What’s the 11th item on your bucket list?
There’s something eerily lacking in a bucket list. (A bucket list, by the way, is a list of things to do before you kick the bucket.) It’s not just that you’re seeking to live differently because of the looming sceptre of death, but that you are acknowledging a hopelessness in that condition.
Most people living to tick things of their bucket list, I suspect, fully expect those things to be the very best things they will ever experience. I suppose this is why we in the West are so afraid of ageing. There will come a day for most of us when we are no longer capable of parachuting 10,000 ft or swimming with dolphins. Hope fades. Our best days are behind us. It’s a slow shuffle to the grave.
“Let us eat and drink,” you say, “for tomorrow we die!”
This is just one of atheism’s Trojan horse gifts to humanity. The gift looks like freedom to live in the moment, but the Greeks in the belly are the persistent nagging sensations of ultimate purposelessness.
For there is hope. There is something to live for beyond today. The Christian hope of life after death isn’t attractive because it stands against the silent nothingness of atheism – it’s attractive because it means we are headed towards the thing we were created for: right relationship with God. This is our goal and destination. So there is a life to be lived in preparation for the end, not in avoidance of it.
God intends for us to enjoy the good things in life, but his wisdom is for us always to see them in perspective. Job was able to speak with integrity when he said, “The Lord gave and the Lord has taken away; may the name of the Lord be praised.” He is constant while our pleasures come and go.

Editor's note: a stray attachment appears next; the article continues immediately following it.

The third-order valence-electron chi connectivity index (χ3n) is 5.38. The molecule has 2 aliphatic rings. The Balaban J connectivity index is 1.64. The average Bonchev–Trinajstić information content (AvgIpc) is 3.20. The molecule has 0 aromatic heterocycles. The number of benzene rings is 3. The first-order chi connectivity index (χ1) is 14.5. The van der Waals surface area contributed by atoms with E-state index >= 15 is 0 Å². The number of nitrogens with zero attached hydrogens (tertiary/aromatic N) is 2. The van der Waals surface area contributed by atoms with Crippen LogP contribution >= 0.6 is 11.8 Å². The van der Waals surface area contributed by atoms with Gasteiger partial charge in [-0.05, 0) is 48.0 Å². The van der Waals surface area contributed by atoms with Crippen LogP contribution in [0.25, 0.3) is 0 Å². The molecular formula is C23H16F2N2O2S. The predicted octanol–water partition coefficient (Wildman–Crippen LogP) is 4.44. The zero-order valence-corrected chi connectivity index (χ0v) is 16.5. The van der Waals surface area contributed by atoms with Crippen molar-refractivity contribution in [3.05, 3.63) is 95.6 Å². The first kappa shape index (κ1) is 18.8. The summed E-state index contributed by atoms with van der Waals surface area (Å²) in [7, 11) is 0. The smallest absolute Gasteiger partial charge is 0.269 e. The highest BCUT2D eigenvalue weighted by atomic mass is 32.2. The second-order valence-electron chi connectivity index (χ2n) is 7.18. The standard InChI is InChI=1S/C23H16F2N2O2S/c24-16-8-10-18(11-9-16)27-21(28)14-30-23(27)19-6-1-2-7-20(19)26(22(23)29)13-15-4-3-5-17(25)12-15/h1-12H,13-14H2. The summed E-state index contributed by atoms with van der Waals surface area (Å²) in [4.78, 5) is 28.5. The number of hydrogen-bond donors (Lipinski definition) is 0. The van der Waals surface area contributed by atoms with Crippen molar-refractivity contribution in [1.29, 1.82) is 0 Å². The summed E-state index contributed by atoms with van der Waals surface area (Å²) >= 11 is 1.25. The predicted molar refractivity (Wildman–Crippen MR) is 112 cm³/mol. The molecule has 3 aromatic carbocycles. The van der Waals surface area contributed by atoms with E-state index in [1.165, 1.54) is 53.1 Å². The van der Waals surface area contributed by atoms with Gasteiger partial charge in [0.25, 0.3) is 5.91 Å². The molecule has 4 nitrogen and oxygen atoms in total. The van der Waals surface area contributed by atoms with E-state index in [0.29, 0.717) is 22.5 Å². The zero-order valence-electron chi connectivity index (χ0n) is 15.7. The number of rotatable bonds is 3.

In other words, I have nothing against the things on your bucket list (unless they’re really deviant); it’s the notion of the list itself that I take issue with. Because with the right perspective, top of every list of things to do before you die ought to be “get to know God.” Because there is more significance, more goodness, more pleasure, more satisfaction, there than in every other item combined.
It occurs to me that one of my favourite stories in the Bible is about a bucket list.
The protagonist is Simeon, a holy man who has been told by God that he won’t die before he sees the Messiah. You or I might put this to the test with some high-stakes antics like playing Russian Roulette or diving in a leaky submarine. Simeon wasn’t interested in avoiding death, however; he was interested in seeing his saviour face-to-face.
As it happens, Joseph and Mary trudged up to the Temple one day to do their religious duty and present their young son. Simeon clocked who the boy was and praised God that he’d been afforded the opportunity to see him:
“Sovereign Lord, as you have promised, you may now dismiss your servant in peace…. For my eyes have seen your salvation…”
Simeon can now die in peace, having seen God’s salvation; having come to know his saviour.
Simeon’s bucket list was one item long: get to know God. He had the right perspective on his life’s accomplishments. He may well have enjoyed swimming with dolphins, but I am confident that he enjoyed that moment in the Temple that day more than any other, this side of eternity. He died in peace, brimming with hope and expectation.
All this aside, let’s assume for a moment that I have forgotten Simeon’s perspective and have accidentally made a list of things to do before I die. I can suggest a particularly indulgent number eleven that would appeal to me. It would be to secure an obituary. I wouldn’t want a state funeral or anything like that, and I certainly wouldn’t desire public prominence of any sort, but I would like to think that my life was worth writing about, when the end comes. Even if I had to write it myself. Especially so, perhaps.